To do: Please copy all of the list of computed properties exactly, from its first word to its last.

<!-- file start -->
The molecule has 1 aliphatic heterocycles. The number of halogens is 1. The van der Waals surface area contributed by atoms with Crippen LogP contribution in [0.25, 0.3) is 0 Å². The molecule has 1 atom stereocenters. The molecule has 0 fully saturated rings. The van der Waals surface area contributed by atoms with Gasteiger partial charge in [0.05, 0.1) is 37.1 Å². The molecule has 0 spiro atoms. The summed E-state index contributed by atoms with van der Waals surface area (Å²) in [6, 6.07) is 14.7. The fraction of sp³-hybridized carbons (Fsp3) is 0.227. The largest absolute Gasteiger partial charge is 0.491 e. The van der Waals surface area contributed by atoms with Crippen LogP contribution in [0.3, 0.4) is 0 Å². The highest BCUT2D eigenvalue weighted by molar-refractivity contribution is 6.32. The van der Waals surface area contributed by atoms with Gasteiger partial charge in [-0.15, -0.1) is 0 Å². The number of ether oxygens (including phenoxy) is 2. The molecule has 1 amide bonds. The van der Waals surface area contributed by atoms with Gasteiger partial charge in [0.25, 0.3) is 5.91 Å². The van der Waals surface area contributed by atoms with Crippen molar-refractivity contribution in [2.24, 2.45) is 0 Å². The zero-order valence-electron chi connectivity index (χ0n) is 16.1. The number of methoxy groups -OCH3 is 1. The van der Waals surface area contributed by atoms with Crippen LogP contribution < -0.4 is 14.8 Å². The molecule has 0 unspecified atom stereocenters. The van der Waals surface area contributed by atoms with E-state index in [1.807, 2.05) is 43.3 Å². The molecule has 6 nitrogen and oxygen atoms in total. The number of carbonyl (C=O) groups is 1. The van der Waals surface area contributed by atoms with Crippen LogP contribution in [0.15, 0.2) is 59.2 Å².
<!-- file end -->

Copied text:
The molecule has 1 aliphatic heterocycles. The number of halogens is 1. The van der Waals surface area contributed by atoms with Crippen LogP contribution in [0.25, 0.3) is 0 Å². The molecule has 1 atom stereocenters. The molecule has 0 fully saturated rings. The van der Waals surface area contributed by atoms with Gasteiger partial charge in [0.05, 0.1) is 37.1 Å². The molecule has 0 spiro atoms. The summed E-state index contributed by atoms with van der Waals surface area (Å²) in [6, 6.07) is 14.7. The fraction of sp³-hybridized carbons (Fsp3) is 0.227. The largest absolute Gasteiger partial charge is 0.491 e. The van der Waals surface area contributed by atoms with Crippen LogP contribution in [0.3, 0.4) is 0 Å². The highest BCUT2D eigenvalue weighted by molar-refractivity contribution is 6.32. The van der Waals surface area contributed by atoms with Gasteiger partial charge in [-0.15, -0.1) is 0 Å². The number of ether oxygens (including phenoxy) is 2. The molecule has 1 amide bonds. The van der Waals surface area contributed by atoms with Gasteiger partial charge in [0.25, 0.3) is 5.91 Å². The van der Waals surface area contributed by atoms with Crippen molar-refractivity contribution in [2.24, 2.45) is 0 Å². The zero-order valence-electron chi connectivity index (χ0n) is 16.1. The number of methoxy groups -OCH3 is 1. The van der Waals surface area contributed by atoms with Crippen LogP contribution < -0.4 is 14.8 Å². The molecule has 0 unspecified atom stereocenters. The van der Waals surface area contributed by atoms with E-state index in [1.807, 2.05) is 43.3 Å². The molecule has 6 nitrogen and oxygen atoms in total. The number of carbonyl (C=O) groups is 1. The van der Waals surface area contributed by atoms with Crippen LogP contribution in [0.15, 0.2) is 59.2 Å².